What determines that you want to start with the 200 value cell and end with the 30 value cell? If, for example, you have other variables which say start at the 3rd cell and end at the 10th cell, just use those to formulate the range to feed to NPV. Regards, Fred. "Helge's" wrote in message ... I have a database with different dataset. That is the input to a worksheet that calculate NPV. The array that I want to calculate NPV could look like this: 0 0 200 50 50 50 10 40 30 20 20 20 The array for this dataset must be from 200 to 30. How could the arrayargument in the NPVfunction look like? I am thinking of using OFFSET or some kind of Arrayfunction. Skjul sitert tekst Vis sitert tekst It shall start the first place with a number (different from 0). Next dataset might have a number in the 5th cell. The last cell (in this case is 30) is the last cell with a postiv number. In this case it continue with only negative values (20). 
#6




Calculate NPV  Array must be flexible
On Mon, 19 Jan 2009 01:02:02 0800 (PST), "Helge's"
wrote: It shall start the first place with a number (different from 0). Next dataset might have a number in the 5th cell. The last cell (in this case is 30) is the last cell with a postiv number. In this case it continue with only negative values (20). The following, entered as an **array** formula (confirmed by holding down <ctrlshift while hitting <enter ) will generate NPV based on the values from the first nonzero number to the last positive value. Rate is either a % or a cell reference containing the interest rate you want to use. =NPV(Rate,OFFSET(rng,MATCH(TRUE,rng<0,0)1,0, MAX((rng=LOOKUP(2,1/(rng0),rng))*ROW(rng)) MATCH(TRUE,rng<0,0)+1,1)) ron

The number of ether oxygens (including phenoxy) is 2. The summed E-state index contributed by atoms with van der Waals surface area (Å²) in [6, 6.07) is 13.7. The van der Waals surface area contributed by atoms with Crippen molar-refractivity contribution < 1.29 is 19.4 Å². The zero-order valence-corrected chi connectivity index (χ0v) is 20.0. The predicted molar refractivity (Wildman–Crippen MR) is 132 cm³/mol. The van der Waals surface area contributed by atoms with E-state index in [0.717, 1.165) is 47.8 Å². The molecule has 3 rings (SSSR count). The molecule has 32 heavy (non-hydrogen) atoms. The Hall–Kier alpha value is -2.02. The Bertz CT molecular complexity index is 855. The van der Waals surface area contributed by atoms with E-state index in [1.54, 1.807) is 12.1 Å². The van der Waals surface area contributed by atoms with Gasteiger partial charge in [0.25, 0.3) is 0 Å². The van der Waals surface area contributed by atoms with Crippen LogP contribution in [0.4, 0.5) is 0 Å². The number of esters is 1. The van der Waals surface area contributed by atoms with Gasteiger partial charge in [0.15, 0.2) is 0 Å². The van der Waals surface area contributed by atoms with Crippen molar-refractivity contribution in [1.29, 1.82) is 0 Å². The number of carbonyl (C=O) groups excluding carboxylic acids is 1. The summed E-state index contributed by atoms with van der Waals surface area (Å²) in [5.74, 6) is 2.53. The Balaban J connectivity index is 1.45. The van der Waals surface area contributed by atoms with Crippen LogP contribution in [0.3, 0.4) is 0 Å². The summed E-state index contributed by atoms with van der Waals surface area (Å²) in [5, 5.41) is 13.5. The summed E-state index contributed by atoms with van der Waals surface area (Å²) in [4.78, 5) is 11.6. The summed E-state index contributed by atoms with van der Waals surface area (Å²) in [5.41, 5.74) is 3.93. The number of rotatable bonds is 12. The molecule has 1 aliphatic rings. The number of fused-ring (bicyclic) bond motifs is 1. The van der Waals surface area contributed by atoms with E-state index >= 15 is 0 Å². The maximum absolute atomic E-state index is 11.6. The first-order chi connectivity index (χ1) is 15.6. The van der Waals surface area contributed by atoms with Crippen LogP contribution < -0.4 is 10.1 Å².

#7




Calculate NPV  Array must be flexible
On 19 Jan, 13:12, Ron Rosenfeld wrote:
On Mon, 19 Jan 2009 01:02:02 0800 (PST), "Helge's" wrote: It shall start the first place with a number (different from 0). Next dataset might have a number in the 5th cell. The last cell (in this case is 30) is the last cell with a postiv number. In this case it continue with only negative values (20). The following, entered as an **array** formula (confirmed by holding down <ctrlshift while hitting <enter ) will generate NPV based on the values from the first nonzero number to the last positive value. Rate is either a % or a cell reference containing the interest rate you want to use. =NPV(Rate,OFFSET(rng,MATCH(TRUE,rng<0,0)1,0, MAX((rng=LOOKUP(2,1/(rng0),rng))*ROW(rng)) MATCH(TRUE,rng<0,0)+1,1)) ron The formula looks very good, but it seems to not cut on the last positive value. I do not understand the rng=LOOKUP. What are you looking up. Why are you using 1/(rng0)?